Rashid Nugmanov / SUHH, 1989 / 81 min.
For her exhibition at Eye, Saodat Ismailova selected films that inspired her. The iconic Soviet musician Viktor Tsoi, leader of the rock band Kino, plays a mysterious drifter locked in conflict with drug dealers. With the now famous soundtrack by Tsoi.
Especially for her exhibition 18,000 Worlds, Saodat Ismailova selected films that provide an impression of the unfortunately unknown, yet exceptional cinematic history of Central Asia. For many years, filmmakers had to tow the line with Soviet ideology. Within these constraints, they developed their own way of portraying their countries, stories and culture. This created a unique cinematic legacy, the majority of which has never been seen outside the former Soviet Union. This film programme is an ode to the inspiring filmmakers from the region who, despite all the challenges, always continued to make films.
Saodat Ismailova about The Needle: “This iconic Central Asian film features the rock star Viktor Tsjoi, who died very young. The Needle is an exponent of the Kazakh New Wave, that emerged during Perestroika. Suddenly, there was artistic freedom: everything that had been banned, flourished. This period has been forgotten, but the film has a unique, free style characteristic of the early 1990s in that part of the region”.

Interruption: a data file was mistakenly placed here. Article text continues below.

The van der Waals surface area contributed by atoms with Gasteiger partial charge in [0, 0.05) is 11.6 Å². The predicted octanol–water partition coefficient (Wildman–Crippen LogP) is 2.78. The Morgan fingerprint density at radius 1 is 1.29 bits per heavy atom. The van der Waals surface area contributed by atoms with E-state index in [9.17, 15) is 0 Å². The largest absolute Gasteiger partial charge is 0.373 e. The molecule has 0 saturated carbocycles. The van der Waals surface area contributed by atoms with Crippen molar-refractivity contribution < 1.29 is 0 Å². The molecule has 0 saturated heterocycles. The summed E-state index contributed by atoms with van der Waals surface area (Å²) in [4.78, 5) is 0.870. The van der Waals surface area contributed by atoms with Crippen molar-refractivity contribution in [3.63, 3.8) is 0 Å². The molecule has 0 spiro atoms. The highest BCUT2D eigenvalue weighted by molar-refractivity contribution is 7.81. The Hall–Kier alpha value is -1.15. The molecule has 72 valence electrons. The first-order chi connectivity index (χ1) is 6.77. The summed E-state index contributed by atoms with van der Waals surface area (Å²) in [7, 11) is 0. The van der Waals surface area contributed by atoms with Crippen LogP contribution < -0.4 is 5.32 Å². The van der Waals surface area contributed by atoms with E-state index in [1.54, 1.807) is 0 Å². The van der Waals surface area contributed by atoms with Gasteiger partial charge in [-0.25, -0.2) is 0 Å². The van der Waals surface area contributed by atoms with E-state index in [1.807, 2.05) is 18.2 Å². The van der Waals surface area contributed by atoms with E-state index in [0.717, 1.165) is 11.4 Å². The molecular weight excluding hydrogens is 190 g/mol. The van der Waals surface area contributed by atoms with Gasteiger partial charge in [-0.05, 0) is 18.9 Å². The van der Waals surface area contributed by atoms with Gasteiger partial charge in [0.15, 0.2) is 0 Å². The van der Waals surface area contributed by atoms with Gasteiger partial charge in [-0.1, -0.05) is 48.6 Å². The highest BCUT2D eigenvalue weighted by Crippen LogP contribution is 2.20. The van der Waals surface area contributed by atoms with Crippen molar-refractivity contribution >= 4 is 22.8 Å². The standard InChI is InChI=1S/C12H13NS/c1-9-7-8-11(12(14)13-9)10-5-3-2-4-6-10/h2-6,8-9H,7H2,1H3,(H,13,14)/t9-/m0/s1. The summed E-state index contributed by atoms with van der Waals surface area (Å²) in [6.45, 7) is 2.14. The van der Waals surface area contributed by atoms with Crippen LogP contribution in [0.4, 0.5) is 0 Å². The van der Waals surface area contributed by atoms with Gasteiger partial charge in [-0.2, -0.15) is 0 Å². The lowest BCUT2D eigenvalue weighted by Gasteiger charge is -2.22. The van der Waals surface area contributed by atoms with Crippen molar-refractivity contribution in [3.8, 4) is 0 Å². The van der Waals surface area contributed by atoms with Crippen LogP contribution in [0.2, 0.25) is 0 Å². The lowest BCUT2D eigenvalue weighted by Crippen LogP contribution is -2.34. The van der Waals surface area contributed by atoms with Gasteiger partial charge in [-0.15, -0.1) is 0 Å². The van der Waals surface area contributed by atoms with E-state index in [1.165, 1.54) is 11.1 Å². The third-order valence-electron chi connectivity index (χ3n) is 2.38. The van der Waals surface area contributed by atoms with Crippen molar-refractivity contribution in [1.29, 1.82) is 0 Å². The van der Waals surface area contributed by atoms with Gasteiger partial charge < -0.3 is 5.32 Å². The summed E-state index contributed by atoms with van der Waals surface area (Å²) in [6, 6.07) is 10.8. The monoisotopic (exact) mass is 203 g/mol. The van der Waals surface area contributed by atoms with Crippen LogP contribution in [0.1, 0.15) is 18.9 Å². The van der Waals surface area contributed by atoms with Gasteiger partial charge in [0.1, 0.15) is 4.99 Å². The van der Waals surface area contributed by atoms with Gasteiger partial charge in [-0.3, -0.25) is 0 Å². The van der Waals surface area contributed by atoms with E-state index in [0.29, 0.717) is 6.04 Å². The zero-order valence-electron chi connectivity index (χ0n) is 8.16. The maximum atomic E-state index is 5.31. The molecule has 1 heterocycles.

Check out the exhibition page for the other audience programmes accompanying the exhibition and the screenings of Central Asian films. Films specially selected for 18,000 Worlds can also be viewed on the Eye Film Player.
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In 18,000 Worlds, Saodat Ismailova explores the invisible foundations of Central Asia. Moving from personal to collective memory, she connects myths from the region to its recent history and addresses its spiritual heritage for healing. In 2022, the artist and filmmaker received the Eye Art & Film Prize for her oeuvre, in which she devotes attention to the complex, layered culture of her motherland. This is her first major retrospective exhibition.